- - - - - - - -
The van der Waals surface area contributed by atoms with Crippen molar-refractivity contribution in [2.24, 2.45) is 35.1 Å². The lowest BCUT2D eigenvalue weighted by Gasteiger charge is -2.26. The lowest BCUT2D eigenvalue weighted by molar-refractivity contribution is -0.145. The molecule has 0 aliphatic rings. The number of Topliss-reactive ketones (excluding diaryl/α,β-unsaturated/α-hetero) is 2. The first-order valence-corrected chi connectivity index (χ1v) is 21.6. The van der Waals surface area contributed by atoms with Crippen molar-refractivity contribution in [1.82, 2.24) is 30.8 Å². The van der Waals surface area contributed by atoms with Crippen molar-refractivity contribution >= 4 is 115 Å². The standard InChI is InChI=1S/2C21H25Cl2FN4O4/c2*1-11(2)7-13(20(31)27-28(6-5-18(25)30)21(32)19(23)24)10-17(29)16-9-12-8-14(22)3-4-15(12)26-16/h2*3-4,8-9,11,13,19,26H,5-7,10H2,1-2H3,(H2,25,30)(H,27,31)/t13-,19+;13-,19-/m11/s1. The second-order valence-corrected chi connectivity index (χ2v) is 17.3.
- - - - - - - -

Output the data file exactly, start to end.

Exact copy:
The van der Waals surface area contributed by atoms with Crippen molar-refractivity contribution in [2.24, 2.45) is 35.1 Å². The lowest BCUT2D eigenvalue weighted by Gasteiger charge is -2.26. The lowest BCUT2D eigenvalue weighted by molar-refractivity contribution is -0.145. The molecule has 0 aliphatic rings. The number of Topliss-reactive ketones (excluding diaryl/α,β-unsaturated/α-hetero) is 2. The first-order valence-corrected chi connectivity index (χ1v) is 21.6. The van der Waals surface area contributed by atoms with Crippen molar-refractivity contribution in [1.82, 2.24) is 30.8 Å². The van der Waals surface area contributed by atoms with Crippen molar-refractivity contribution >= 4 is 115 Å². The standard InChI is InChI=1S/2C21H25Cl2FN4O4/c2*1-11(2)7-13(20(31)27-28(6-5-18(25)30)21(32)19(23)24)10-17(29)16-9-12-8-14(22)3-4-15(12)26-16/h2*3-4,8-9,11,13,19,26H,5-7,10H2,1-2H3,(H2,25,30)(H,27,31)/t13-,19+;13-,19-/m11/s1. The second-order valence-corrected chi connectivity index (χ2v) is 17.3.